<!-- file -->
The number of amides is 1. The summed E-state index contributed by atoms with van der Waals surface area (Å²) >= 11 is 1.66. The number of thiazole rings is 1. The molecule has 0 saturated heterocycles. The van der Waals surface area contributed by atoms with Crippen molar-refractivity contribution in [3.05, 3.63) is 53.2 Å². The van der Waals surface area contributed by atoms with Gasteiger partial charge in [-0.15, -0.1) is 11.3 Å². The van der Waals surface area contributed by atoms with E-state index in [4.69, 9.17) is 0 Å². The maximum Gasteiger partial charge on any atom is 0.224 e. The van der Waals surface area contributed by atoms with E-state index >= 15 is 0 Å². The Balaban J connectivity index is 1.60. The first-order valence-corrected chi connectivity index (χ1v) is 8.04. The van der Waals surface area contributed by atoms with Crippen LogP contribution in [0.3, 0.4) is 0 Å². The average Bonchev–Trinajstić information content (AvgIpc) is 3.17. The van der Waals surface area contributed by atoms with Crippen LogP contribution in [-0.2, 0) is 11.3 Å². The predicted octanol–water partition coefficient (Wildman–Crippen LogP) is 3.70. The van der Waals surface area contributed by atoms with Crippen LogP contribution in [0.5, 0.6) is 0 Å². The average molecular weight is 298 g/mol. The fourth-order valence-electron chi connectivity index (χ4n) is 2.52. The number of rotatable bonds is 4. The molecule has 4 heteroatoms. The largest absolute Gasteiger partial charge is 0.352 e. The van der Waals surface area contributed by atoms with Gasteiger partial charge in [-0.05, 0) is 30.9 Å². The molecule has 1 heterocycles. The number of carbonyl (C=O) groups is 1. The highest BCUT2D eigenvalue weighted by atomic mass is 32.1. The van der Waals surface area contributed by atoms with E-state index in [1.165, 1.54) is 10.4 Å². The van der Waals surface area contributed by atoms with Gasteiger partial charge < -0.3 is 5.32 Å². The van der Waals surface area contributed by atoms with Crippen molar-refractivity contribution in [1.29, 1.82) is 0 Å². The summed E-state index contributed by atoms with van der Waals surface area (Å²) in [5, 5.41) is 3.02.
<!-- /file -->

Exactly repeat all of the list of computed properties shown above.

The number of amides is 1. The summed E-state index contributed by atoms with van der Waals surface area (Å²) >= 11 is 1.66. The number of thiazole rings is 1. The molecule has 0 saturated heterocycles. The van der Waals surface area contributed by atoms with Crippen molar-refractivity contribution in [3.05, 3.63) is 53.2 Å². The van der Waals surface area contributed by atoms with Gasteiger partial charge in [-0.15, -0.1) is 11.3 Å². The van der Waals surface area contributed by atoms with E-state index in [4.69, 9.17) is 0 Å². The maximum Gasteiger partial charge on any atom is 0.224 e. The van der Waals surface area contributed by atoms with E-state index >= 15 is 0 Å². The Balaban J connectivity index is 1.60. The first-order valence-corrected chi connectivity index (χ1v) is 8.04. The van der Waals surface area contributed by atoms with Crippen LogP contribution in [0.3, 0.4) is 0 Å². The average Bonchev–Trinajstić information content (AvgIpc) is 3.17. The van der Waals surface area contributed by atoms with Crippen LogP contribution in [-0.2, 0) is 11.3 Å². The predicted octanol–water partition coefficient (Wildman–Crippen LogP) is 3.70. The van der Waals surface area contributed by atoms with Crippen LogP contribution in [0.5, 0.6) is 0 Å². The average molecular weight is 298 g/mol. The fourth-order valence-electron chi connectivity index (χ4n) is 2.52. The number of rotatable bonds is 4. The molecule has 4 heteroatoms. The largest absolute Gasteiger partial charge is 0.352 e. The van der Waals surface area contributed by atoms with Gasteiger partial charge in [-0.05, 0) is 30.9 Å². The molecule has 1 heterocycles. The number of carbonyl (C=O) groups is 1. The highest BCUT2D eigenvalue weighted by atomic mass is 32.1. The van der Waals surface area contributed by atoms with E-state index in [1.165, 1.54) is 10.4 Å². The van der Waals surface area contributed by atoms with Gasteiger partial charge < -0.3 is 5.32 Å². The van der Waals surface area contributed by atoms with Crippen molar-refractivity contribution in [1.29, 1.82) is 0 Å². The summed E-state index contributed by atoms with van der Waals surface area (Å²) in [5, 5.41) is 3.02.